I believe that all students are capable of success, and success happens when a teacher and a student do everything necessary to meet in the middle. I believe that the formula for success includes a lot of encouragement, student AND teacher accountability, and a healthy dose of constructive criticism.
Undergraduate Degree: Marquette University - Bachelors, Secondary Education
ACT Composite: 31
ACT English: 34
ACT Reading: 34
Being active, reading, writing, playing piano
Elementary School Math
High School English
Study Skills and Organization
What is your teaching philosophy?
I believe that all students are capable of achieving success, especially if they are in a warm, encouraging, and rigorous environment.
What might you do in a typical first session with a student?
In a first session with a student, I would take some time to get to know said student and their abilities. I might give them a diagnostic assessment and have a conversation about what they perceive as their strengths and areas for growth, as well as likes and dislikes. After I understand better where this student is in terms of academics, I would help them set goals for our sessions moving forward.
How can you help a student become an independent learner?
I can help a student become an independent learner by scaffolding material to get them to their zone of proximal development. When they are working at material they are challenged by yet capable of doing, many students are able to work and learn independently.
How would you help a student stay motivated?
I would help a student stay motivated by making sure we are working at a good pace. If the work is too difficult, a student can easily become frustrated. However, if work is too easy, a student can become bored and lose focus. By challenging a student a bit more each time and providing them with encouragement that yes, they can handle the work, I would hope to see a student remain motivated.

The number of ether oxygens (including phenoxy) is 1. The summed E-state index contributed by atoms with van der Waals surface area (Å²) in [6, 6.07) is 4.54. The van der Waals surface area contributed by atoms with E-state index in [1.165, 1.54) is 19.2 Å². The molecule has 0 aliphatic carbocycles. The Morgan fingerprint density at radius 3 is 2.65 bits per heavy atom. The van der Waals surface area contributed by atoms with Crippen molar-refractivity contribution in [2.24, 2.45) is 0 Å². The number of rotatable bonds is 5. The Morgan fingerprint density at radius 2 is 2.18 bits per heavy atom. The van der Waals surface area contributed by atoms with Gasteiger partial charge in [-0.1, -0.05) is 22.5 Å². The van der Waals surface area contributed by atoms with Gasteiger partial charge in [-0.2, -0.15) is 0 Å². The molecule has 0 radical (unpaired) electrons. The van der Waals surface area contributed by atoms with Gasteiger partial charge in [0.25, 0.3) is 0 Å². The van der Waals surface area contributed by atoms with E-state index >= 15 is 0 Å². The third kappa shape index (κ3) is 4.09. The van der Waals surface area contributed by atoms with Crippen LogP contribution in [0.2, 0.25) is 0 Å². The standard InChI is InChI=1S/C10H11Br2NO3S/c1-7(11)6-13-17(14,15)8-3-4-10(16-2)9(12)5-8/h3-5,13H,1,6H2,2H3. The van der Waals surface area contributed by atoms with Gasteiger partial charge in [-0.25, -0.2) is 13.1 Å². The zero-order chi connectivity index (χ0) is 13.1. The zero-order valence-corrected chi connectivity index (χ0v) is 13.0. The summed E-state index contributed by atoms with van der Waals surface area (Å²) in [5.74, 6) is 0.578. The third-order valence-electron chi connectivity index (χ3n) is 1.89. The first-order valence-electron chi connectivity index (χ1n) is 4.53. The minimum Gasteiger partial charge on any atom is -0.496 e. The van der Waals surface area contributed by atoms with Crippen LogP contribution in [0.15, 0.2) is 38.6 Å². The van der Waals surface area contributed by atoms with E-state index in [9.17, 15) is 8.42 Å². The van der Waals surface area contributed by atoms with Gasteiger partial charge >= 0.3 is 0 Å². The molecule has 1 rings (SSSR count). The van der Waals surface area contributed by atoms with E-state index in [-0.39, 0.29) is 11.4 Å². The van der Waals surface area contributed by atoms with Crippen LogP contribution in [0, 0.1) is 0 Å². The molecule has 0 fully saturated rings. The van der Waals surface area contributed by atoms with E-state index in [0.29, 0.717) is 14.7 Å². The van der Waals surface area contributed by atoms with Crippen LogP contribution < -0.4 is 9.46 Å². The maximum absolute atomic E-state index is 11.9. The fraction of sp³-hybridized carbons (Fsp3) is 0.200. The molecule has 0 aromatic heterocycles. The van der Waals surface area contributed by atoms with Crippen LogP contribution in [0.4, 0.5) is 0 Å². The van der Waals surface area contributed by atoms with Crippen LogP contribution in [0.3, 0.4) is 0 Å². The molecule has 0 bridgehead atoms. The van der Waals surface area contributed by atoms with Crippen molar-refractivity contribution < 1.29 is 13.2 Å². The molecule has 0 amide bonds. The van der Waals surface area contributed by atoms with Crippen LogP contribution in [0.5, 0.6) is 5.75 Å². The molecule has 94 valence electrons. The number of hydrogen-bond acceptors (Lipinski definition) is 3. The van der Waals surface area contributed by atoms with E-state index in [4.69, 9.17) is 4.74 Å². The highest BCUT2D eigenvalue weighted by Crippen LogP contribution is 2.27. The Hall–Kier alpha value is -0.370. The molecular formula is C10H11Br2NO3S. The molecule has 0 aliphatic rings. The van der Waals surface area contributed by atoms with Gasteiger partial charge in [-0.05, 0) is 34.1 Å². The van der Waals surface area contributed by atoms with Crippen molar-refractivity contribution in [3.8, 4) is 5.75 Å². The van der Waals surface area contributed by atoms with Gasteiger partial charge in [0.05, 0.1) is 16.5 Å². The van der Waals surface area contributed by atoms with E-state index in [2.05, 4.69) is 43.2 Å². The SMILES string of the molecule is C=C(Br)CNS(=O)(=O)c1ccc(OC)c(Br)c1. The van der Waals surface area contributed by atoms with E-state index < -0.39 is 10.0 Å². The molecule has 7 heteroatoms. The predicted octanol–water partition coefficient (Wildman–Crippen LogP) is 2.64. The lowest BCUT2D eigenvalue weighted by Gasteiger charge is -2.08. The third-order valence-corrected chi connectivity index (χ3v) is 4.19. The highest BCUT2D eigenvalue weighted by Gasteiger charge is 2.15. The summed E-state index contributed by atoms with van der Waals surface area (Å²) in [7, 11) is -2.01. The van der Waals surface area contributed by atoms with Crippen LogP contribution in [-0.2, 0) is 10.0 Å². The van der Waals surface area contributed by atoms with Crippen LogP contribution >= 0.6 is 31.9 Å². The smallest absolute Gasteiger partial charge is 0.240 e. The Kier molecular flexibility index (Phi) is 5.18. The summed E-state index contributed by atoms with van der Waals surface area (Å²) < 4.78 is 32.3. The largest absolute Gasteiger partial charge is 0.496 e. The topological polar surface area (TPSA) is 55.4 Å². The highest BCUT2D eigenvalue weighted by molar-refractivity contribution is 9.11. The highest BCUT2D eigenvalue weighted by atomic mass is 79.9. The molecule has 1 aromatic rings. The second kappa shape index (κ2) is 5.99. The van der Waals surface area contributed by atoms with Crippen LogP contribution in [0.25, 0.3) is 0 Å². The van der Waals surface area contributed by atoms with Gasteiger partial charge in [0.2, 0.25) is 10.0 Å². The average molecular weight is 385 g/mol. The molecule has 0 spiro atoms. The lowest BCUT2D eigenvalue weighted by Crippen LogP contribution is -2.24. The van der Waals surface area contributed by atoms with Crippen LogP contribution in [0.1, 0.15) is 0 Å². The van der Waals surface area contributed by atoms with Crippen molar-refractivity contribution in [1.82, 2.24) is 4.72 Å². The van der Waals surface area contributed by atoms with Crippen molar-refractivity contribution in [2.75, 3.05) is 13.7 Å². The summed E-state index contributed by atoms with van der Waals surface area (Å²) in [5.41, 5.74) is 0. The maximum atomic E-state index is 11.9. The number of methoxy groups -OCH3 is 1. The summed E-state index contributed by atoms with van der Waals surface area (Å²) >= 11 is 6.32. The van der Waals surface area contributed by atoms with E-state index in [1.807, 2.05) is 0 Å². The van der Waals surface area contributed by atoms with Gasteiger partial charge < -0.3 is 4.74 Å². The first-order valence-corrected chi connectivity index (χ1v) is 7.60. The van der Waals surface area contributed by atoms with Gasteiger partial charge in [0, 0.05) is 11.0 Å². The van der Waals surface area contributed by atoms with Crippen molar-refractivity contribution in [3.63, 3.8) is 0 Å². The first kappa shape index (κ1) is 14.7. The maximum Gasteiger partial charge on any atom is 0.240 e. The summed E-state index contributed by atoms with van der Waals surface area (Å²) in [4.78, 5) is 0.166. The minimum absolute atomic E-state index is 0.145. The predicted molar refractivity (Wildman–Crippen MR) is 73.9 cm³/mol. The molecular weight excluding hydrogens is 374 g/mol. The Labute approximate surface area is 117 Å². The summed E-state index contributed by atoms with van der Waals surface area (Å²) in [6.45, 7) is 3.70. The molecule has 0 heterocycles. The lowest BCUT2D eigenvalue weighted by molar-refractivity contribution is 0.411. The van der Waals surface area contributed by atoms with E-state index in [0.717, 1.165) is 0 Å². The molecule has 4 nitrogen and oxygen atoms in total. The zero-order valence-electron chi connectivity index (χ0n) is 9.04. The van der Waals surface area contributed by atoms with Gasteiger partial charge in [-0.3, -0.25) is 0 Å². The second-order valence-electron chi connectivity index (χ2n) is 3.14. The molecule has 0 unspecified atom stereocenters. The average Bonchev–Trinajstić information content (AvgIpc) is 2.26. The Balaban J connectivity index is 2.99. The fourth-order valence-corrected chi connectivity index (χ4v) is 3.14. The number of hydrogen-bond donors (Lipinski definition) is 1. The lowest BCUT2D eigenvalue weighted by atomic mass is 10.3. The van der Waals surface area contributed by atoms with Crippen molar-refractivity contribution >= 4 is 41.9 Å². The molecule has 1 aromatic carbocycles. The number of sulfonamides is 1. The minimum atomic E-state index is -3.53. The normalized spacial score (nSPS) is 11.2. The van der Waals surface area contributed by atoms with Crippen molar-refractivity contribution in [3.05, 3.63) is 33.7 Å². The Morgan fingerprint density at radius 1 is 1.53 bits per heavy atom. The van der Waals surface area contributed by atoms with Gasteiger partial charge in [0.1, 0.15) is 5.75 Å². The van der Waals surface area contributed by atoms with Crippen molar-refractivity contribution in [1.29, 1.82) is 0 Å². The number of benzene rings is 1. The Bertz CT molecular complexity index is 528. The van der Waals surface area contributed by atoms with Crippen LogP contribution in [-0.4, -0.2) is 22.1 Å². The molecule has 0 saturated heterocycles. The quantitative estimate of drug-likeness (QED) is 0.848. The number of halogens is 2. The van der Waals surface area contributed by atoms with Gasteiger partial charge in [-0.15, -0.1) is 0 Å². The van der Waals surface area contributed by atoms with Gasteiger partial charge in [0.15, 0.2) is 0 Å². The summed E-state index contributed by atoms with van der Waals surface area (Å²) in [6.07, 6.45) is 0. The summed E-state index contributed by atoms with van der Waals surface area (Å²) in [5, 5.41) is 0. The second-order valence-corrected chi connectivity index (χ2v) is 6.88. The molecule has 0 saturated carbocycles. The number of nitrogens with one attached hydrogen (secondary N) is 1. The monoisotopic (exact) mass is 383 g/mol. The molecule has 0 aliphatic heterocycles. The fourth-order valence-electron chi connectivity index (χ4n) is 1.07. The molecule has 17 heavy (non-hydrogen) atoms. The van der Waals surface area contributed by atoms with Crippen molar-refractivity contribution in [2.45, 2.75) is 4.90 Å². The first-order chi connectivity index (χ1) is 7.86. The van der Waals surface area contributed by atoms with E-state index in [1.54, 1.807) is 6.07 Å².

If a student has difficulty learning a skill or concept, what would you do?
First, I would need to find out exactly what the student does not understand. I could do this by asking a series of leading questions to pinpoint the concept or skill that the student is struggling with. Then, I would probably break down the concept or skill further by finding supplementary material, slowing down the pace, and making sure to practice this concept or skill multiple times before moving on.
How do you help students who are struggling with reading comprehension?
When students are struggling with reading comprehension, I generally try to find a different text that is more in their Lexile range. In addition, I may start at the bottom of Bloom's Taxonomy, with questions in which the student would need to solely identify facts and figures. Then, as the student became more capable of this skill, I would move up, eventually asking them to understand, analyze, and evaluate. Reading is all about meeting a student exactly where they are. Sometimes, you need to take a huge step back in order to move forward. I would also encourage reading absolutely ANYTHING, as long as the student finds the subject matter interesting! Magazines, comic books, novels.... it doesn't matter! As long as that student is being exposed to different vocabulary.